A small group of students gathers at Rheannas‘ appartment. Everybody is in comfortable clothes, there is quiet chatter and relaxing music in the background, legs are being stretched and our minds are ready to be calmed.
The image that might come to our head first when we hear someone speaking about yoga is that of a very fit young woman doing rather painful looking contortions in brightly-coloured leggings – maybe with a palm-lined sunny beach in the background.
But, contrary to this imagery created by media and lifestyle-gurus, yoga is not about wearing fancy workout-gear or being able to bend your legs behind your ears. Yoga is not about performance. It is not about doing one more repetition of an exercise. It is not about what your neighbour on the mat next to you is doing. The idea is more or less, speaking from my own experience and not mentioning the deeper philosophy and roots of yoga in ancient India, the following:
You roll out your mat, be it at home or in class. You lay down, close your eyes, take a couple of deep breaths and check in with how you are feeling at the present moment. It is very possible that your back feels kind of stiff from sitting all day, your shoulders are tense, a million things are running through your mind. So far so good. If you are alone you might begin with doing stretches and movements that feel good to you, if you are in class your instructor will suggest some for you. Once your body is warmed up a bit, you will follow a sequence of movements aligned with your breath, which are called asanas. If you get ouf of breath, don’t worry, just make a little break. The idea is never to be in pain- listen to the signals of your body. After the asanas, there might me a short meditation. Lessons can focus on things that we want to cultivate in our lives, such as gratitude or peacefulness. Last but not least: The lights are switched off, you lay on your back again, but this time with a mind, that is more quiet and a body, that is more relaxed.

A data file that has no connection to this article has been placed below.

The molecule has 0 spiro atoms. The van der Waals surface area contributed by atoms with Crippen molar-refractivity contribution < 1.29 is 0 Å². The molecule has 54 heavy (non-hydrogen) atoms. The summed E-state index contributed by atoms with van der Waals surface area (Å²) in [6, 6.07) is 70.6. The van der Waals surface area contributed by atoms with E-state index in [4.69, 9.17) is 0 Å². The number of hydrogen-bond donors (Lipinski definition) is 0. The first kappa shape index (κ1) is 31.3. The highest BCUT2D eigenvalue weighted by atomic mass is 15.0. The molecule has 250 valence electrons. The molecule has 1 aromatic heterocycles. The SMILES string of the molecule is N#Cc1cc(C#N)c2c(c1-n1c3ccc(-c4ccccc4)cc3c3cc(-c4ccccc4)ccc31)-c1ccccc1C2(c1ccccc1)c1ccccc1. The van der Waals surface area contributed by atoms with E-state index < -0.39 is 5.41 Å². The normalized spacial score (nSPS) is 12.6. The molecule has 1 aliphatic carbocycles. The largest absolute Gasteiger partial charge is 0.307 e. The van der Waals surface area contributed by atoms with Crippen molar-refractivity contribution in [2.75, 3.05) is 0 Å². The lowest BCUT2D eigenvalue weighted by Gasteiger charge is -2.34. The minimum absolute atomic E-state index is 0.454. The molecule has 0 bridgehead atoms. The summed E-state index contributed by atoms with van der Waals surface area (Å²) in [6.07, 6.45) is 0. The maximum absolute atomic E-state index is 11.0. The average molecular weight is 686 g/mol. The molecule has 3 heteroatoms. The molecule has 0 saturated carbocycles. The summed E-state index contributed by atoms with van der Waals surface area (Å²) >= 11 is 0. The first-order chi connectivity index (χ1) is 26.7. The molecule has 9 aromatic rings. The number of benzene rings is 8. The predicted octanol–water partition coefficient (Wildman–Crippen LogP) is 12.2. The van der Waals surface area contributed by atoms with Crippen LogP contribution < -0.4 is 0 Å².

This state of being more in peace with yourself, not worrying about what has been or what will come next seems to be quite rare, which might explain the growing popularity of yoga and meditation.
Since everything in this realms is usually about food and yoga per se is not, I’d like to share the following observation at the end: With the same predictability that I will crave something greasy and salty when having a slight hangover, I will crave something wholesome and vegetable-heavy after a yoga class. Eating well is also about creating good habits around food and for me this is definitely one.
Contact us to have more info or Rehanna through her email: email@example.com